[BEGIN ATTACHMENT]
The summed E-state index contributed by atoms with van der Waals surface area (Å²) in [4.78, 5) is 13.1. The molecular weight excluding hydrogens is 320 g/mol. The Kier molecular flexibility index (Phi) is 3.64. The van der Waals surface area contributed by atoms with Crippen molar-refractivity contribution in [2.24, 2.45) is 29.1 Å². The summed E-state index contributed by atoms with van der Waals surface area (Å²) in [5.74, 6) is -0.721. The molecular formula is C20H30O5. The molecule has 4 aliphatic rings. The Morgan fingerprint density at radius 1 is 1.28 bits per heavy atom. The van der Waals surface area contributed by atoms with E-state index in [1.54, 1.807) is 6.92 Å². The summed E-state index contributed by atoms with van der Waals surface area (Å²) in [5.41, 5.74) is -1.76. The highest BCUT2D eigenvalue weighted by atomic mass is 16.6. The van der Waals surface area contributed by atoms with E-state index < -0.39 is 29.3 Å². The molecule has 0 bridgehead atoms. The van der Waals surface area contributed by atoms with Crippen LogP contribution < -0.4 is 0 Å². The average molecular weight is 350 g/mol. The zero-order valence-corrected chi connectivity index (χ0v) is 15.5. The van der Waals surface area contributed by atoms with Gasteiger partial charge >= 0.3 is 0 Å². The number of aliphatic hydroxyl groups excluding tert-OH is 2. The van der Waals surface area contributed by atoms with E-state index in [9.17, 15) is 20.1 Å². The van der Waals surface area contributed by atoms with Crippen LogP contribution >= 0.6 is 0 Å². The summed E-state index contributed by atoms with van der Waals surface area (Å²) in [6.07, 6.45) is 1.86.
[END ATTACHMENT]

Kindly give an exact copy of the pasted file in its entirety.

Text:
The summed E-state index contributed by atoms with van der Waals surface area (Å²) in [4.78, 5) is 13.1. The molecular weight excluding hydrogens is 320 g/mol. The Kier molecular flexibility index (Phi) is 3.64. The van der Waals surface area contributed by atoms with Crippen molar-refractivity contribution in [2.24, 2.45) is 29.1 Å². The summed E-state index contributed by atoms with van der Waals surface area (Å²) in [5.74, 6) is -0.721. The molecular formula is C20H30O5. The molecule has 4 aliphatic rings. The Morgan fingerprint density at radius 1 is 1.28 bits per heavy atom. The van der Waals surface area contributed by atoms with E-state index in [1.54, 1.807) is 6.92 Å². The summed E-state index contributed by atoms with van der Waals surface area (Å²) in [5.41, 5.74) is -1.76. The highest BCUT2D eigenvalue weighted by atomic mass is 16.6. The van der Waals surface area contributed by atoms with E-state index < -0.39 is 29.3 Å². The molecule has 0 bridgehead atoms. The van der Waals surface area contributed by atoms with Crippen LogP contribution < -0.4 is 0 Å². The average molecular weight is 350 g/mol. The zero-order valence-corrected chi connectivity index (χ0v) is 15.5. The van der Waals surface area contributed by atoms with Gasteiger partial charge >= 0.3 is 0 Å². The number of aliphatic hydroxyl groups excluding tert-OH is 2. The van der Waals surface area contributed by atoms with E-state index in [9.17, 15) is 20.1 Å². The van der Waals surface area contributed by atoms with Crippen LogP contribution >= 0.6 is 0 Å². The summed E-state index contributed by atoms with van der Waals surface area (Å²) in [6.07, 6.45) is 1.86.